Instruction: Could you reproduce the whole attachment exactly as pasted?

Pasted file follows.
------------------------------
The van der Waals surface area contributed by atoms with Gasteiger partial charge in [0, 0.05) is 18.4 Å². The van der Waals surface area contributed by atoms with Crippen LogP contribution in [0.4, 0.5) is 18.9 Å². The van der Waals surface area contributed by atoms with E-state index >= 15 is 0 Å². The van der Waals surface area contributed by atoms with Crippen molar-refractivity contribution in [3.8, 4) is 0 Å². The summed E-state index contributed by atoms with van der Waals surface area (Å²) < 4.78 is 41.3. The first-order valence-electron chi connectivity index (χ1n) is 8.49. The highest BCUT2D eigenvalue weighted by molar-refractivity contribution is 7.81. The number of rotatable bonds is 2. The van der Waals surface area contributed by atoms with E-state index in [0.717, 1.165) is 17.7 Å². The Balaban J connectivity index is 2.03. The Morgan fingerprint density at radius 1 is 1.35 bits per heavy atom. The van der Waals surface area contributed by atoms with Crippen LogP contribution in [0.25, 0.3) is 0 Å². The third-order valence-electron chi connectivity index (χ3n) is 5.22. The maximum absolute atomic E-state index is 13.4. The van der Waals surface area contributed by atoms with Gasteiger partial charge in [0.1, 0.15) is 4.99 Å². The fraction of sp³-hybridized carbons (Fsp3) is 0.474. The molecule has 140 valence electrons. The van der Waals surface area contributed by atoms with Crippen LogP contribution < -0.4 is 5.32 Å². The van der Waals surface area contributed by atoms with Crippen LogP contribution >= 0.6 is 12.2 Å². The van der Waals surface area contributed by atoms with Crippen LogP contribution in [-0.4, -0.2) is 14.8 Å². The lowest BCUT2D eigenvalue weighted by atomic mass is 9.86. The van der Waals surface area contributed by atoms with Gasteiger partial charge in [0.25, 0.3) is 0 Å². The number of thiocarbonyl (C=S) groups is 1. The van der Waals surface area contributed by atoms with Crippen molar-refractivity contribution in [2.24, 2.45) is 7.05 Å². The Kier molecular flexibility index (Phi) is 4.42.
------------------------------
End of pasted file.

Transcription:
The van der Waals surface area contributed by atoms with Gasteiger partial charge in [0, 0.05) is 18.4 Å². The van der Waals surface area contributed by atoms with Crippen LogP contribution in [0.4, 0.5) is 18.9 Å². The van der Waals surface area contributed by atoms with E-state index >= 15 is 0 Å². The van der Waals surface area contributed by atoms with Crippen molar-refractivity contribution in [3.8, 4) is 0 Å². The summed E-state index contributed by atoms with van der Waals surface area (Å²) < 4.78 is 41.3. The first-order valence-electron chi connectivity index (χ1n) is 8.49. The highest BCUT2D eigenvalue weighted by molar-refractivity contribution is 7.81. The number of rotatable bonds is 2. The van der Waals surface area contributed by atoms with E-state index in [0.717, 1.165) is 17.7 Å². The Balaban J connectivity index is 2.03. The Morgan fingerprint density at radius 1 is 1.35 bits per heavy atom. The van der Waals surface area contributed by atoms with Crippen LogP contribution in [0.25, 0.3) is 0 Å². The third-order valence-electron chi connectivity index (χ3n) is 5.22. The maximum absolute atomic E-state index is 13.4. The van der Waals surface area contributed by atoms with Gasteiger partial charge in [0.1, 0.15) is 4.99 Å². The fraction of sp³-hybridized carbons (Fsp3) is 0.474. The molecule has 140 valence electrons. The van der Waals surface area contributed by atoms with Crippen LogP contribution < -0.4 is 5.32 Å². The van der Waals surface area contributed by atoms with Crippen LogP contribution >= 0.6 is 12.2 Å². The van der Waals surface area contributed by atoms with Crippen LogP contribution in [-0.4, -0.2) is 14.8 Å². The lowest BCUT2D eigenvalue weighted by atomic mass is 9.86. The van der Waals surface area contributed by atoms with Gasteiger partial charge in [0.25, 0.3) is 0 Å². The number of thiocarbonyl (C=S) groups is 1. The van der Waals surface area contributed by atoms with Crippen molar-refractivity contribution in [2.24, 2.45) is 7.05 Å². The Kier molecular flexibility index (Phi) is 4.42.